Fig. 3 Shift of λmax of the bilirubin-imprinted receptor by complexation with bilirubin (a) in DMSO; (b) in 50 mM NaOH solution. (●) Soret band; (○) Q1 band; (▲) Q2 band.

Fig. 4 Spectrometric observation from the titration of bilirubin with ZnPP/DMSO solution.
Bilirubin was added into ZnPP suspended DMSO solution and the spectrum changes of the Q-bands of ZnPP at the visible region (around 548 nm and 586 nm) were monitored as shown in Fig. 4. Additionally, via the formation of the metal complex with other chemical species, porphyrin or ZnPP would cause the broadening of all the absorption spectra as well as the red shift in UV-Vis absorption spectra. As bilirubin concentration was increased, the absorption bands of ZnPP were getting broadened in this range, which confirmed qualitatively the complexation of ZnPP with bilirubin.

Biliverdin was used for the investigation of the selectivity of MIPs because biliverdin has similar chemical structure as bilirubin. It is an analogue of bilirubin. The results are showed in Table 1. As inspected from the table, the binding capacity of MIP in bilirubin solution was 1.052 ± 0.102 mg/g, which was comparably higher than the one, 0.735 ± 0.055 mg/g obtained from the MIP in biliverdin solution. MIP had an intension to adsorb biliverdin via the non-specific interaction. It implied that the MIP did not create specific cavities for biliverdin. Additionally, the adsorption ability of MIP toward bilirubin was stronger than that toward biliverdin. Therefore, the imprinting effect of the polymer was significant for bilirubin. The binding capacities of MIP and NIP for bilirubin in mixture solution were 1.483 ± 0.050 and 0.770 ± 0.17 mg/g, respectively, which were larger than that from bilirubin solution. In fact, the binding capacities of bilirubin in mixture by MIP and NIP were enhanced because of the presence of biliverdin. However, still, a worse imprinting result regarding bilirubin was obtained from the mixture when compared to the solution of only bilirubin. On the contrary, the binding capacities of biliverdin in mixture were reduced compared to the solution of only biliverdin and the imprinting result regarding biliverdin in mixture solution was slightly enhanced. Nevertheless, it revealed that even in the presence of biliverdin the imprinted polymer was still able to discriminate bilirubin from biliverdin.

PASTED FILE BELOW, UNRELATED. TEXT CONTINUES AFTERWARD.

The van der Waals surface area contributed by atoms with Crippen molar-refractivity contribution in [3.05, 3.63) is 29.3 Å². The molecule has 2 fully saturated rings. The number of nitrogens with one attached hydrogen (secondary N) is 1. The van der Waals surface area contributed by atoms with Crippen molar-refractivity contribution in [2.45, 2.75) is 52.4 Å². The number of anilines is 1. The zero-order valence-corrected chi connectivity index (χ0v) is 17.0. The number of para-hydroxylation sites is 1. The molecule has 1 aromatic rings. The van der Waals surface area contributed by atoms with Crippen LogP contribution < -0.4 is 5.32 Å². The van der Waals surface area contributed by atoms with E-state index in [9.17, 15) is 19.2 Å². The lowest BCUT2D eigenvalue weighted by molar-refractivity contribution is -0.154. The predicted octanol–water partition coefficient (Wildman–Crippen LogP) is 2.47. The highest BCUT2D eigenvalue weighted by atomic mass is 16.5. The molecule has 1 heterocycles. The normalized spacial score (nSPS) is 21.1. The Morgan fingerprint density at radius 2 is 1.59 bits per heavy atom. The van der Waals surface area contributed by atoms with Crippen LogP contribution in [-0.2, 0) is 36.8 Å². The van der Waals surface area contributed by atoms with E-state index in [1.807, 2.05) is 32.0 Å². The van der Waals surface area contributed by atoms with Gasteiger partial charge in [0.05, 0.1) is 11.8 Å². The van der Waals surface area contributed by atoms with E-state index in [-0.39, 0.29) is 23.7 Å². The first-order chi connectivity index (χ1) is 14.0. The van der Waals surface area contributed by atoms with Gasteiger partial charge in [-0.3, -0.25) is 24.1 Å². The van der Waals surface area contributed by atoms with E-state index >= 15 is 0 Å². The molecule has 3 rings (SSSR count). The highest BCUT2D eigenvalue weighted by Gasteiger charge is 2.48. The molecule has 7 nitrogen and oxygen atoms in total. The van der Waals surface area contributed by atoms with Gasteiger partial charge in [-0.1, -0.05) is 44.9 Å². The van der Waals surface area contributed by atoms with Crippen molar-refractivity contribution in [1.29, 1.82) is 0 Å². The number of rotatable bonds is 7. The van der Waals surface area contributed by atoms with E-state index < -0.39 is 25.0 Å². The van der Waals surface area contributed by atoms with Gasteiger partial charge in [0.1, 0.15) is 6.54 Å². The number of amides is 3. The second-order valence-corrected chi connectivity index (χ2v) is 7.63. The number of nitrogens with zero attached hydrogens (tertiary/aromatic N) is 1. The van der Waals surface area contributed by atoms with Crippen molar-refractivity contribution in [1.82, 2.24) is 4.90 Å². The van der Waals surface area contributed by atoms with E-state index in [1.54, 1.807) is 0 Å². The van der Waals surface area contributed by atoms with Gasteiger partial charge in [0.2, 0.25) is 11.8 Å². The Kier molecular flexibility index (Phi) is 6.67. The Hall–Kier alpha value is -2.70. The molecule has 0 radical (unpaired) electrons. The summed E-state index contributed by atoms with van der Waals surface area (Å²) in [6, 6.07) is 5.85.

Table 1 Influence of specific binding toward bilirubin in the presence of biliverdin.

Based on the utilization of the fluorescent monomer, ZnPP, another monomer, MAA, was added to create the functionality with the imprinted template molecule, bilirubin. In the presence of the cross-linker, EGDMA, the polymerization was initiated by AIBN at 60 ℃ for 6 h. The imprinting factor of 3.069 was achieved from this fluorescent imprinted polymer, namely, the imprinted poly(ZnPP-MAA-EGDMA). Consequently, selectivity of 2.269 could be achieved from the mixture of bilirubin/biliverdin. The difference in the shape of the spectrometric bands from the titration of different concentrations of bilirubin into ZnPP solution was observed and discussed. Investigation of the red shift of peak wavelengths in the visible absorption band from the fluorescent MIP suspended in DMSO and aqueous NaOH, respectively was also made. The feasibility of using ZnPP for the preparation of fluorescent polymer for the imprinting and selective binding of bilirubin was investigated and thus confirmed.